Good mail this week: got my copy of Susan B.A. Somers-Willett's Roam. I know Susan a bit from online, though I haven't met her, and am just tickled to death (now there's a middle-aged midwestern phrase for you!) to see her having some good success. Also, the cover is really cool. I look forward to spending some time with this book. And, I hope that reading a book by someone I kind of know will prod me in the direction of working on my own stinkin' book manuscript. I turn forty-five in a couple of months; maybe "get the stinkin' book manuscript together and start sending it out" should be my birthday resolution. I don't know if it will be any good, but at 45, I have to recognize that I don't have forever to do this if I'm gonna do it.

I thought I might have something more interesting to blog about, but I now have a Very Large Cat draped across my lap making it difficult to type on the laptop, plus he's purring so loud I can't hear myself think -- so I'll come back later if I think of anything.

Sunday, March 19, 2006

artistic resume?

I'm applying for a thingie that requires an "artistic resume." Anyone have advice about how to structure one of these? Should I just throw together sections for publications, awards, readings, education/workshops, and other activities? Should publications go in chronological order, or alpha by journal title, or what? I have no clue here.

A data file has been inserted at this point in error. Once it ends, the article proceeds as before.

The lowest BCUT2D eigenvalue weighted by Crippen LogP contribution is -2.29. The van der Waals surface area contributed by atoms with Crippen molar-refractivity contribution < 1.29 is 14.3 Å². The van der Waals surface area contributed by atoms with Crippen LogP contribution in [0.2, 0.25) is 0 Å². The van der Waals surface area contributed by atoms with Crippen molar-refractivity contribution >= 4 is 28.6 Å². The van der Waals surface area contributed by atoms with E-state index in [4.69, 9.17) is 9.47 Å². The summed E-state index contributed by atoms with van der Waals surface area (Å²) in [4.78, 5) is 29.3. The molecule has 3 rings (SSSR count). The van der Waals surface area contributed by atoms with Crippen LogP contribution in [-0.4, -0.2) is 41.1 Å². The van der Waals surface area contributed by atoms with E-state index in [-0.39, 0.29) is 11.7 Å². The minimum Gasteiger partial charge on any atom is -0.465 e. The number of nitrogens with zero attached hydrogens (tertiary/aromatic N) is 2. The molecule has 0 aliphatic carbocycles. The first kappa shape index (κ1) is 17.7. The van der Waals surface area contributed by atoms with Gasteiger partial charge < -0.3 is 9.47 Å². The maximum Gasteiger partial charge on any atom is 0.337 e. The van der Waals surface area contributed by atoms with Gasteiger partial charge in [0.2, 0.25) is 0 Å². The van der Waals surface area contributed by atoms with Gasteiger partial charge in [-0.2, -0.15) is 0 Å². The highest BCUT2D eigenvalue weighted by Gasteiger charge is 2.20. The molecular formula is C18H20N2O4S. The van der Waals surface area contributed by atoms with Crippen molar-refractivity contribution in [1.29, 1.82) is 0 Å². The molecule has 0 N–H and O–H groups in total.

Thanks to anyone who can make a suggestion. :)

Saturday, March 18, 2006

Nota bene

Here's an interesting note: I went back into my submission files today and did the math. "O" was rejected ten times before getting that honorable mention in the Thomas Merton Foundation contest. (Of those ten, I think I had one or maybe two encouraging notes that didn't single out any particular poem from the submission packet, and there was one that specifically said they enjoyed this poem.) Ten rejections isn't all that many as those things go, but it's enough to notice.

The moral of the story, of course, is that if you've written a poem you believe in and you want it to be published, persistence pays. Sometimes, anyway.

Of course, first you have to write poems you believe in. That's the hard part. I wish I did it more often, that's for sure.

This coming Friday evening, Five Women Poets -- the poetry group of which I am a member -- will be featured at the Runcible Spoon Reading Series. Should be fun. At our meeting the other night we decided we can each have about ten minutes, so I need to figure out what to read. I'm thinking two car-crash poems, two jazz poems, and one or two others -- but I'm not sure yet. I love reading at the Spoon because I've spent SO much time there over the years that it feels very comfortable and homey to me. (In fact, I was just there today for brunch!)